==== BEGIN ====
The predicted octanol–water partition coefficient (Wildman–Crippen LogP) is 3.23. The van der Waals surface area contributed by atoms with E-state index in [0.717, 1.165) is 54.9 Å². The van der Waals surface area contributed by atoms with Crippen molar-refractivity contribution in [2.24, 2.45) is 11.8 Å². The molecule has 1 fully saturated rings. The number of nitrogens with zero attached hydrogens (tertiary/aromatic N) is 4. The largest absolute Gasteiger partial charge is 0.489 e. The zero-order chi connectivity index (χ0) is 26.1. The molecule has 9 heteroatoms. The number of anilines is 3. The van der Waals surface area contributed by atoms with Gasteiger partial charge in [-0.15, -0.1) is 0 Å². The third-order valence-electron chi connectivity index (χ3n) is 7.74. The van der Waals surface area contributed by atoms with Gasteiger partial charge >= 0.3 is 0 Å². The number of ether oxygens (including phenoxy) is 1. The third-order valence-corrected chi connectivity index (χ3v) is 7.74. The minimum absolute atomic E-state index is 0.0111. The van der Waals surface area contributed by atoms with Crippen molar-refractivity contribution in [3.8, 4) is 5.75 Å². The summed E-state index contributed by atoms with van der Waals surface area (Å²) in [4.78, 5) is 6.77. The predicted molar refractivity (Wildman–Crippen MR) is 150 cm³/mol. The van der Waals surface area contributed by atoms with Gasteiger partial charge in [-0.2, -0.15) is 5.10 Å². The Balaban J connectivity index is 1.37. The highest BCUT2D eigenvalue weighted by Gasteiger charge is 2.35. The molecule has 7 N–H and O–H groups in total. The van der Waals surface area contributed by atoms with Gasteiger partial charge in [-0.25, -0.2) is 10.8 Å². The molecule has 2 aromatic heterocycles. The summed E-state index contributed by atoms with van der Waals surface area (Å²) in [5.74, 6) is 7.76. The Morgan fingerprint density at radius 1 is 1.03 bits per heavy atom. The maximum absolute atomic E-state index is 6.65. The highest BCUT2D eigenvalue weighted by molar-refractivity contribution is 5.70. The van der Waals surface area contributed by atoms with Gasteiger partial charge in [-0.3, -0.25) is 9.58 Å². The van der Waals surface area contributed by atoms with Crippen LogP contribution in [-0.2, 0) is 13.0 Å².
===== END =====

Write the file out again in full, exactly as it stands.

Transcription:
The predicted octanol–water partition coefficient (Wildman–Crippen LogP) is 3.23. The van der Waals surface area contributed by atoms with E-state index in [0.717, 1.165) is 54.9 Å². The van der Waals surface area contributed by atoms with Crippen molar-refractivity contribution in [2.24, 2.45) is 11.8 Å². The molecule has 1 fully saturated rings. The number of nitrogens with zero attached hydrogens (tertiary/aromatic N) is 4. The largest absolute Gasteiger partial charge is 0.489 e. The zero-order chi connectivity index (χ0) is 26.1. The molecule has 9 heteroatoms. The number of anilines is 3. The van der Waals surface area contributed by atoms with Gasteiger partial charge in [-0.15, -0.1) is 0 Å². The third-order valence-electron chi connectivity index (χ3n) is 7.74. The van der Waals surface area contributed by atoms with Gasteiger partial charge >= 0.3 is 0 Å². The number of ether oxygens (including phenoxy) is 1. The third-order valence-corrected chi connectivity index (χ3v) is 7.74. The minimum absolute atomic E-state index is 0.0111. The van der Waals surface area contributed by atoms with Crippen molar-refractivity contribution in [3.8, 4) is 5.75 Å². The summed E-state index contributed by atoms with van der Waals surface area (Å²) in [4.78, 5) is 6.77. The predicted molar refractivity (Wildman–Crippen MR) is 150 cm³/mol. The van der Waals surface area contributed by atoms with Gasteiger partial charge in [-0.2, -0.15) is 5.10 Å². The Balaban J connectivity index is 1.37. The highest BCUT2D eigenvalue weighted by Gasteiger charge is 2.35. The molecule has 7 N–H and O–H groups in total. The van der Waals surface area contributed by atoms with Gasteiger partial charge in [-0.25, -0.2) is 10.8 Å². The molecule has 2 aromatic heterocycles. The summed E-state index contributed by atoms with van der Waals surface area (Å²) in [5.74, 6) is 7.76. The Morgan fingerprint density at radius 1 is 1.03 bits per heavy atom. The maximum absolute atomic E-state index is 6.65. The highest BCUT2D eigenvalue weighted by molar-refractivity contribution is 5.70. The van der Waals surface area contributed by atoms with Gasteiger partial charge in [-0.3, -0.25) is 9.58 Å². The van der Waals surface area contributed by atoms with Crippen LogP contribution in [-0.2, 0) is 13.0 Å².